In less than four years Page has made enormous strides in that direction. Google’s famed moon shots are not new. The company was working on driverless cars before he became CEO. But now Page—along with Brin, who oversees Google X—is embarking on all sorts of new groundbreaking projects. In the past year, Google has made major investments in artificial intelligence, robotics, and delivery drones. Google has dramatically expanded its venture unit, which has invested in hundreds of startups and serves as something of a scouting arm for ideas fermenting outside the Googleplex. It bought Nest for $3.2 billion to pursue the dream of a fully automated home. It has put hundreds of millions behind Calico, an independent biotech firm hatched by Google and run by former Genentech CEO Art Levinson, to fend off aging. It’s begun commercializing glucose-monitoring contact lenses. And it continues to push Glass, its virtual-reality eyewear that’s been met with a mix of indifference and mockery.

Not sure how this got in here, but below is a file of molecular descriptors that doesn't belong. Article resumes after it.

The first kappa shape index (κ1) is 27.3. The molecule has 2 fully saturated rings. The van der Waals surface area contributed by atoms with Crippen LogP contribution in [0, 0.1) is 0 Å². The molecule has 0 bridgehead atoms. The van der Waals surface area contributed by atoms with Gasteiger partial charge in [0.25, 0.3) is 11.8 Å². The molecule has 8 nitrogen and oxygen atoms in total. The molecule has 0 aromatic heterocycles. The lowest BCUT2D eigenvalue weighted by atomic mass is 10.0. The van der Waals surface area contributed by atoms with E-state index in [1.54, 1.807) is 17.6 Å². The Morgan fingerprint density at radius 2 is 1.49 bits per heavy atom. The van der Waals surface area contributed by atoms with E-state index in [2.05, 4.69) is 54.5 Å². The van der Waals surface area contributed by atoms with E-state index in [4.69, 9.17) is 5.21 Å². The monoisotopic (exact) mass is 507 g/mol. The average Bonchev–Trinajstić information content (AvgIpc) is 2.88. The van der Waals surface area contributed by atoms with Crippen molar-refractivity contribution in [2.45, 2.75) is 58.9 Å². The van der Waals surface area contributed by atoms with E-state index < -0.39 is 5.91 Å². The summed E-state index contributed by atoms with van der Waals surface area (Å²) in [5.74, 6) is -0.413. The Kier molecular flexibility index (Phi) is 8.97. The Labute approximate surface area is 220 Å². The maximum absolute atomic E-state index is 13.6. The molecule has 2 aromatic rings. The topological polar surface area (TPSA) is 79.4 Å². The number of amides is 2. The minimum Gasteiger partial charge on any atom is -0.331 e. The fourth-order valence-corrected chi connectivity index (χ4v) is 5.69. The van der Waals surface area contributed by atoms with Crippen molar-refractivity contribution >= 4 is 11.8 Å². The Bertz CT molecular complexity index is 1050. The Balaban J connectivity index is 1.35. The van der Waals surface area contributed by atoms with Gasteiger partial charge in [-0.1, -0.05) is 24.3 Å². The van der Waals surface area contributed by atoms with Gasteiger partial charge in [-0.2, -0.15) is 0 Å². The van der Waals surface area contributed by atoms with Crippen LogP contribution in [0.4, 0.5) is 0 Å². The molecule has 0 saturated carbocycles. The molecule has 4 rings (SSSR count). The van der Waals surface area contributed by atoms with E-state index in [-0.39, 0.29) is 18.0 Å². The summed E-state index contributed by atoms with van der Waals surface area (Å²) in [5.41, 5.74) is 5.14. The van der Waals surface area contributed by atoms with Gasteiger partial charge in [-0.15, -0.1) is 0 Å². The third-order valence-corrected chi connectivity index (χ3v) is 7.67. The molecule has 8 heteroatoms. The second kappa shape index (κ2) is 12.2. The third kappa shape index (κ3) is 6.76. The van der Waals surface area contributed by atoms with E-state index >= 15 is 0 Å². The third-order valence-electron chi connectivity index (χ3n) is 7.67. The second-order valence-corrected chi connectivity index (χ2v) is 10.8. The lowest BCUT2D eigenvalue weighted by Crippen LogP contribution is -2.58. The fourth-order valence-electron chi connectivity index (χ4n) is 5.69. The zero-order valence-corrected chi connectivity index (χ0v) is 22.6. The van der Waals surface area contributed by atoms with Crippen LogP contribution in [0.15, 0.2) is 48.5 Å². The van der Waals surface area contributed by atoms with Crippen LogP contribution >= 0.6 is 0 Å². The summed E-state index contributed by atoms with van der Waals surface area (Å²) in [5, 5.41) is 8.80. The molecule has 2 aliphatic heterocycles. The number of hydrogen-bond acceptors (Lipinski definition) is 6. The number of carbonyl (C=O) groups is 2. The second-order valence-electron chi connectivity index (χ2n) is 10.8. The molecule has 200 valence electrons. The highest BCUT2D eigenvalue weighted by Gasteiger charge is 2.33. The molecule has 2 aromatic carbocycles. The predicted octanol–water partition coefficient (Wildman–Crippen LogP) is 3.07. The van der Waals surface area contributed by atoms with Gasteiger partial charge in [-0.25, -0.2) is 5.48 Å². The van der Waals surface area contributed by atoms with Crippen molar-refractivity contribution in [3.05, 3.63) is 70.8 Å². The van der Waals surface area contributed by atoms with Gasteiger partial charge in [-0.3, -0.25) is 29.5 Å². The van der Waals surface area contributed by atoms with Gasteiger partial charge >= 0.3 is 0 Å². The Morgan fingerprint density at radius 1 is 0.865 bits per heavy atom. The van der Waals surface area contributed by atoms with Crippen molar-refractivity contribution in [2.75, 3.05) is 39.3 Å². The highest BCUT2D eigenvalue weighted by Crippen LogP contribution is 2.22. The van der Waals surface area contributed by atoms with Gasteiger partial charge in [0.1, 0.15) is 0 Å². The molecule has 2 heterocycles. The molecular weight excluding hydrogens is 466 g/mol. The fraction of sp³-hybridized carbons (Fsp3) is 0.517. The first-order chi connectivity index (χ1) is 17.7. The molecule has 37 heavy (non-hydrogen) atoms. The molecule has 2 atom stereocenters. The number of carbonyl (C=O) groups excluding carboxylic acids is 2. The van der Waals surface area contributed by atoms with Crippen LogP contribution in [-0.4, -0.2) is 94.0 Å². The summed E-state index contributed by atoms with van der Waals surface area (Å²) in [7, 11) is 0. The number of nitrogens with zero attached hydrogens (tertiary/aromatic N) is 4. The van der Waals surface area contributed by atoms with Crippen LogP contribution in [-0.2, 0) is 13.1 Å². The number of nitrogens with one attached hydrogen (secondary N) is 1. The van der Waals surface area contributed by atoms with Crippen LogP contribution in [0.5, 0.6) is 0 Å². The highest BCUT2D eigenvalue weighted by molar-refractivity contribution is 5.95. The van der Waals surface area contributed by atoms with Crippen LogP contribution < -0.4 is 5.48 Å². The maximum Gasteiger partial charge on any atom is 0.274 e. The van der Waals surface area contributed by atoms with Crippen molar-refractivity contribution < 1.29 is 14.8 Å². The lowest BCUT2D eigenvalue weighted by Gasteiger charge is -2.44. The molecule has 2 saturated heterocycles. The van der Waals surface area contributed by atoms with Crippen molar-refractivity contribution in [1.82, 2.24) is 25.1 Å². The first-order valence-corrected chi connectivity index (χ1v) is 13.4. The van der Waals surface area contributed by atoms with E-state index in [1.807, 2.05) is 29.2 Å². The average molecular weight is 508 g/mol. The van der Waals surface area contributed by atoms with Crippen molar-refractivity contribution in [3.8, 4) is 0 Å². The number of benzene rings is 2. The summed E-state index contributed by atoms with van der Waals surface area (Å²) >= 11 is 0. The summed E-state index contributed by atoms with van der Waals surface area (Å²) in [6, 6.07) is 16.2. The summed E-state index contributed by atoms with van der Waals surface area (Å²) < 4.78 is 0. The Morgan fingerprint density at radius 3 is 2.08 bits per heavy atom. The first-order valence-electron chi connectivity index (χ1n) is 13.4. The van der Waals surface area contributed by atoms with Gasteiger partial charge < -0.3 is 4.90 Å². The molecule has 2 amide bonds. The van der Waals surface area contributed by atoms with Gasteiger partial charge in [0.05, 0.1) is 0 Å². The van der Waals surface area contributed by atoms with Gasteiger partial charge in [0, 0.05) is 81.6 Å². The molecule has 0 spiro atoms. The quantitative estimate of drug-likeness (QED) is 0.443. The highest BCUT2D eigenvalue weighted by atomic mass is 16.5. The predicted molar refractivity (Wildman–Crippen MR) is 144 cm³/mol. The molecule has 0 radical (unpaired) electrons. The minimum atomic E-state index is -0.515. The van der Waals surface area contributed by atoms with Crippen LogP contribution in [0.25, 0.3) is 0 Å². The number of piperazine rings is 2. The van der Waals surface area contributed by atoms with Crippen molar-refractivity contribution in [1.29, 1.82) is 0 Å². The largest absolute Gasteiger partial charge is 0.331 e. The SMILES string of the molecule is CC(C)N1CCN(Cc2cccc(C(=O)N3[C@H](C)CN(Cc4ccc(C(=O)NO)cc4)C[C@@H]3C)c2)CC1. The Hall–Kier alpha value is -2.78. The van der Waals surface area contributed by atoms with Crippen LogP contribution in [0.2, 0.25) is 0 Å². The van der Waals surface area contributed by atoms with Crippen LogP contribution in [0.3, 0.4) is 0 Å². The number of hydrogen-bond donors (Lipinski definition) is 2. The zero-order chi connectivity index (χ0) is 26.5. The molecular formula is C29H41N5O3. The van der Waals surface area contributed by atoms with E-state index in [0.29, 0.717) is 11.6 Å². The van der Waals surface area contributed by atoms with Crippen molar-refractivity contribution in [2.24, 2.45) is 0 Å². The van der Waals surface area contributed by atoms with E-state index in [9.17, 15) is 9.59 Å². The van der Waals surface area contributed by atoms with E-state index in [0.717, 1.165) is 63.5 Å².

Google’s original mission—“to organize the world’s information and make it universally accessible and useful”—once seemed preposterously audacious. Today that vision “is probably a bit too narrow,” Page says. He wants the company he co-founded as a Stanford grad student to continue altering the world in ways unimaginable to most. It’s the combination of that intensity of purpose with Google’s eye-poppingly strong financial results that makes Page Fortune’s 2014 Businessperson of the Year.